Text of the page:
How Can a Beta Reader Help Me?

Casual bearded businessman reading document paper close up business man face modern office low angle view

When writing a novel, we need unbiased readers to give us honest critiques of our work.

It’s hard for friends and family to remain objective. And, for me, when they say, “I loved it!”—I still doubt they’re telling me their true feelings. It’s a crazy cycle of hope and disbelief… And I ask them a thousand times: “Really? You really liked it?”

So, what’s a writer to do? Lucky for me, I found an independent consulting firm that specializes in all types of needs for a writer. 

Quiethouse Editing provides more than editing services; they also offer access to a bank of beta readers. For a small fee, a writer can hire several readers for any genre to assess their manuscript. They’ll place detailed notes on your draft and complete a comprehensive questionnaire.

I received three great beta reader reports! Although, one of the readers didn’t like my story at all!  

Strangely enough, I might have learned more from the reader that didn’t like my novel than from the other two that loved my book. Either way, all of their thoughtful reports allowed me to address areas in my story I might change.

I know it can be scary to allow someone to read your novel. Believe me, I chewed my nails off to the quick the first time, but it’s worth it!

If you are serious about being a good writer, you must let others read your works.

There are other ways to acquire beta readers; you can join writing groups and forums. Whichever method you choose, today’s the day! Find one and let them read!

 

Wallflower or Prizefighter?

Bad things must happen to our beloved characters.

We may enjoy picturing our handsome hero sitting at the corner café drinking a Chardonnay and scrolling through the daily news. But we’ll bore our readers unless something spectacular happens. Character development can only occur through the personal trials we create for them. Saying our protagonist is a hero means nothing; we must show why he is a hero. Perhaps on this same sunny day, the Running of the Bulls takes a fateful turn and the massive creatures  stampede through a street barricade. Moments before a raging bovine tosses  our Mr. Wonderful high in the air, along with his salmon-and-kale salad,  he pushes the oblivious waiter to safety. Self-sacrificing, fast reacting—now there’s an inspiring hero.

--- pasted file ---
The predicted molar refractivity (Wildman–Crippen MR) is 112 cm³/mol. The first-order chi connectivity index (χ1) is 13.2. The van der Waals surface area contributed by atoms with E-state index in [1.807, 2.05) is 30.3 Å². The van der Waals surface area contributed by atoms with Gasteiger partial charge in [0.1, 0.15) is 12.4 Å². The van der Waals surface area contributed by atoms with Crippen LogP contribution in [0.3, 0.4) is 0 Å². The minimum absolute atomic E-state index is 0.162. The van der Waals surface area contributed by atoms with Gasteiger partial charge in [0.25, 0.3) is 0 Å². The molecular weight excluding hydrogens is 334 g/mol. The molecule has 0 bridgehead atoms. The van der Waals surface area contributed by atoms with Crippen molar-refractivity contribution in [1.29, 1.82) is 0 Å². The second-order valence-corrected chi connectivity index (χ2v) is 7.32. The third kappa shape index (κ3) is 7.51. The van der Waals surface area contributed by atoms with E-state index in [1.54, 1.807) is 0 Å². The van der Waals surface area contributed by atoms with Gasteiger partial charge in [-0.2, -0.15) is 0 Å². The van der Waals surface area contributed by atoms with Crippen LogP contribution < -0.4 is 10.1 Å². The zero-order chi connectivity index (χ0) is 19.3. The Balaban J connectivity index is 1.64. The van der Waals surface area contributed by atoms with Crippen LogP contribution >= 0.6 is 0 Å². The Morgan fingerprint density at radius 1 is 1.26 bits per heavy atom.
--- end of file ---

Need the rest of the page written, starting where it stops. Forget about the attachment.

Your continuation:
What traps and trials have you devised for your characters?

  1. Do their reactions fit the chaotic scenes?
  2. Are they fully engaged?
  3. Or are they always above the fray and untouchable?

If number 3 represents them best, then your audience will hold them at arm’s length. To create a character worthy of reader admiration, you must hit them with some solid punches. It’s best to eliminate all “wallflowers” from your story and create convincing “prizefighters” instead.

Writing through the Pain

These past four weeks of my life have been brutal. Not only did I lose a wonderful mother-in-law, Mona Spencer Biskamp, but unexpectedly my sister-in-law  died of cardiac arrest. Both these women will continue to be an inspiration to my life’s story and have influenced my writing.

Mona was a successful real estate mogul who encouraged me to pursue my dreams. She called me a genius without rolling her eyes or sighing ; she meant it. I adored and admired her; she helped me gain self-confidence to fight the good fight and to abandon my fears of failing. Failing is not the worst thing one can do, but giving up is.

Our beautiful Leslie dedicated her time to help any living creature in need. She volunteered to save exotic animals at In-Sync Exotics and worked for the Heard Wildlife Museum. It’s uncertain whether her death was linked to her condition: Leslie had developed a rare lung disease while caring for her exotic birds (hypersensitivity pneumonitis, or bird fancier’s lung). Although her cardiac arrest may have be tied to this condition, I feel others should be made aware of the risks  and protect themselves and their children while cleaning the cages of their feathered pets.